How to not get held hostage

It’s time for the annual mass panic about losing all your data and having your digital life melt away. It seems that about once a year we experience this collective scramble to secure our accounts and change our passwords as a new piece of malicious software scourges the interne. As with all of these mass panics, fears about the WannaCry2.0 ransomwareare well grounded and based in fact, but as is also nearly always true, there are a few very easy steps tot ake that will protect you and your data.

WannaCry works by installing a malicious piece of software which encrypts your files and asks you to pay to access them again. At first the software asked for about $500 in bitcoin to unlock files ( odd given that those who are vulnerable must be using an older version of Windows, and these don’t seem to be the kind of people who are regular bitcoin users) but  now it seems that gift cards are also accepted. Over 200,000 machines have been infected already including those of the National Health Service in the UK. Clearly this is not an idle threat.

 If you are worried about WannaCry it is very easy to protect yourself.  Although the first wave of attacks seem to be over it would be very easy for hackers to quickly relaunch the malware. In order to protect yourself and your data just follow these basic steps.

1.      Back up your data to the cloud. This way, if data on your machine is encrypted you can wipe it and start over with a recent copy of all your files and information. Cloud backup is a good idea for many reasons. Physical damage to your computer, viruses, malware and an accident can all cause the loss of important information. For just a few dollars a month you can have that information stored away safely and as a bonus you can access it from anywhere in the world. This is a no brainer for anyone who works with or uses a computer in their daily life. If you are reading this, that is you!  As a best practice your should log out of these when not using them in order to prevent the virus spreading to your cloud documents.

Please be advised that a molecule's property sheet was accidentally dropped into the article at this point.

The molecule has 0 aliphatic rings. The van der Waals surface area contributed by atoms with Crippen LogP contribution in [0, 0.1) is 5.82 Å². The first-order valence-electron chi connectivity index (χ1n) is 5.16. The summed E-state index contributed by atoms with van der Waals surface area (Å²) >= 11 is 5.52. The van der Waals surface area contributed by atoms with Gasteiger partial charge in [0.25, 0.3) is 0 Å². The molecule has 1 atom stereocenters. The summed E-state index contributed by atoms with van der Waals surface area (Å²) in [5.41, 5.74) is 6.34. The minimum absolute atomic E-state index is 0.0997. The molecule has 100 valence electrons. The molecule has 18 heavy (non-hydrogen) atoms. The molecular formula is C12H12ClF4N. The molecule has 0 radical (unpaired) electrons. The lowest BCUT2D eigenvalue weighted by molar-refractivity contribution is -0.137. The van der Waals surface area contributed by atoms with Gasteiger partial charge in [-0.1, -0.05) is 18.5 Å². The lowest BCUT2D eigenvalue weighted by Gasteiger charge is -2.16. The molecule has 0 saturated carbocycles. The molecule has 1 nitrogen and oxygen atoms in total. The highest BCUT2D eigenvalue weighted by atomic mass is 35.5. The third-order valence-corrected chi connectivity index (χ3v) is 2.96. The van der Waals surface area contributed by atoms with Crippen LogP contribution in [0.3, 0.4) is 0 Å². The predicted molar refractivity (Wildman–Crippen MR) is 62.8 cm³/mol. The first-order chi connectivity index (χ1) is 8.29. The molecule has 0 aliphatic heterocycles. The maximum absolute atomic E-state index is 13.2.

2.      Keep your software up to date. It’s annoying to see that little update button constantly demanding your attention, and updates and restarts can be time consuming but the loss of all your data is more annoying and time consuming so just go ahead and update as frequently as possible. Microsoft, Adobe and other providers are constantly working to improve their security and by running the latest versions you will be best protected. If you’ve been procrastinating on this for a while, go and do it right now!

3.      Be very wary of emails These aren’t your standard phishing emails, they are designed to make you think they are just for you. Hackers might determine your location and use that to hook you in. Or they may use the time of year, for instance posing as the IRS at tax time or the USPS at Christmas.  Some hackers even pose as the FBI asking people to pay a fine. Double check if this organization should be emailing you and don’t hesitate to pick up the phone before you download anything.

4.      Run a good anti Virus The people behind these programs work day and night to work out where viruses come from and how to block them. By running a current and reliable anti virus software and browser plug in you can often prevent any infection from occurring.

These are all good common sense ways to maintain your internet security and can help with any virus outbreak. So even after this one is gone, you should keep using these best practices. If they should fail it is suggested that, as soon as you see encryption happening on your machine you disconnect it from the internet.  Some software might be able to decrypt your files but this relies on it being compatible with the specific ransomware infecting your machine and is a bit of a gamble.

Above all, don’t pay the ransom. Paying perpetuates and rewards criminality but it is also not in your own best interests. It seems unlikely that someone who hurt you once would not do so again and it is very hard to tell if the hackers will leave some form of malware even after the files are decrypted.

By following these best practices, you can browse away ransom free and ensure that your files never get held hostage.